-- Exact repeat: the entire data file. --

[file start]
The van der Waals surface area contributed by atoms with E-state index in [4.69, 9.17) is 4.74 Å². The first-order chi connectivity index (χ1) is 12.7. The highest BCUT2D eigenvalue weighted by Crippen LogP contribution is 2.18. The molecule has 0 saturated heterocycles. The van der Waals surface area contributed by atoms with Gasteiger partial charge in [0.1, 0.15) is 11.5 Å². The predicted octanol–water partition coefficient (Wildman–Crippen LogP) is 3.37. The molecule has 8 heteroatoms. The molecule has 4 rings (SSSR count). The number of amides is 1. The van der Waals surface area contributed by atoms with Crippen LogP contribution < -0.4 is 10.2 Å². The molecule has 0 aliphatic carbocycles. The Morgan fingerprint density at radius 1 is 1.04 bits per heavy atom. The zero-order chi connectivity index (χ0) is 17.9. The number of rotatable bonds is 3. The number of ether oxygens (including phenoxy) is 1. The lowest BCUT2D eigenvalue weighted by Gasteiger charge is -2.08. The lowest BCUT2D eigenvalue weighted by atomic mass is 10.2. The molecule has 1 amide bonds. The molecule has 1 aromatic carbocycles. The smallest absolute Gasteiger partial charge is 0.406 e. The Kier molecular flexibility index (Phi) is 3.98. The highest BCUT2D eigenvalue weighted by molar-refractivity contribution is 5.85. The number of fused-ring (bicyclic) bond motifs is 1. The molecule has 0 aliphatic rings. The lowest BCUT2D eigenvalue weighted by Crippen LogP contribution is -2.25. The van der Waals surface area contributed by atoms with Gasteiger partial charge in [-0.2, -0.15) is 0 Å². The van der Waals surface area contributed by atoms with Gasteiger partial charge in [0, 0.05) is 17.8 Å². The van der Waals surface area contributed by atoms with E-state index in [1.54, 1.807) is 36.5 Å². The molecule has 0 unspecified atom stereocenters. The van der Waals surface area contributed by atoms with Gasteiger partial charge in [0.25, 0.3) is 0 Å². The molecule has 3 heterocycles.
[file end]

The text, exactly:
The van der Waals surface area contributed by atoms with E-state index in [4.69, 9.17) is 4.74 Å². The first-order chi connectivity index (χ1) is 12.7. The highest BCUT2D eigenvalue weighted by Crippen LogP contribution is 2.18. The molecule has 0 saturated heterocycles. The van der Waals surface area contributed by atoms with Gasteiger partial charge in [0.1, 0.15) is 11.5 Å². The predicted octanol–water partition coefficient (Wildman–Crippen LogP) is 3.37. The molecule has 8 heteroatoms. The molecule has 4 rings (SSSR count). The number of amides is 1. The van der Waals surface area contributed by atoms with Crippen LogP contribution < -0.4 is 10.2 Å². The molecule has 0 aliphatic carbocycles. The Morgan fingerprint density at radius 1 is 1.04 bits per heavy atom. The zero-order chi connectivity index (χ0) is 17.9. The number of rotatable bonds is 3. The number of ether oxygens (including phenoxy) is 1. The lowest BCUT2D eigenvalue weighted by Gasteiger charge is -2.08. The lowest BCUT2D eigenvalue weighted by atomic mass is 10.2. The molecule has 1 amide bonds. The molecule has 1 aromatic carbocycles. The smallest absolute Gasteiger partial charge is 0.406 e. The Kier molecular flexibility index (Phi) is 3.98. The highest BCUT2D eigenvalue weighted by molar-refractivity contribution is 5.85. The number of fused-ring (bicyclic) bond motifs is 1. The molecule has 0 aliphatic rings. The lowest BCUT2D eigenvalue weighted by Crippen LogP contribution is -2.25. The van der Waals surface area contributed by atoms with Gasteiger partial charge in [-0.2, -0.15) is 0 Å². The van der Waals surface area contributed by atoms with Gasteiger partial charge in [0, 0.05) is 17.8 Å². The van der Waals surface area contributed by atoms with E-state index in [1.54, 1.807) is 36.5 Å². The molecule has 0 unspecified atom stereocenters. The van der Waals surface area contributed by atoms with Gasteiger partial charge in [0.25, 0.3) is 0 Å². The molecule has 3 heterocycles.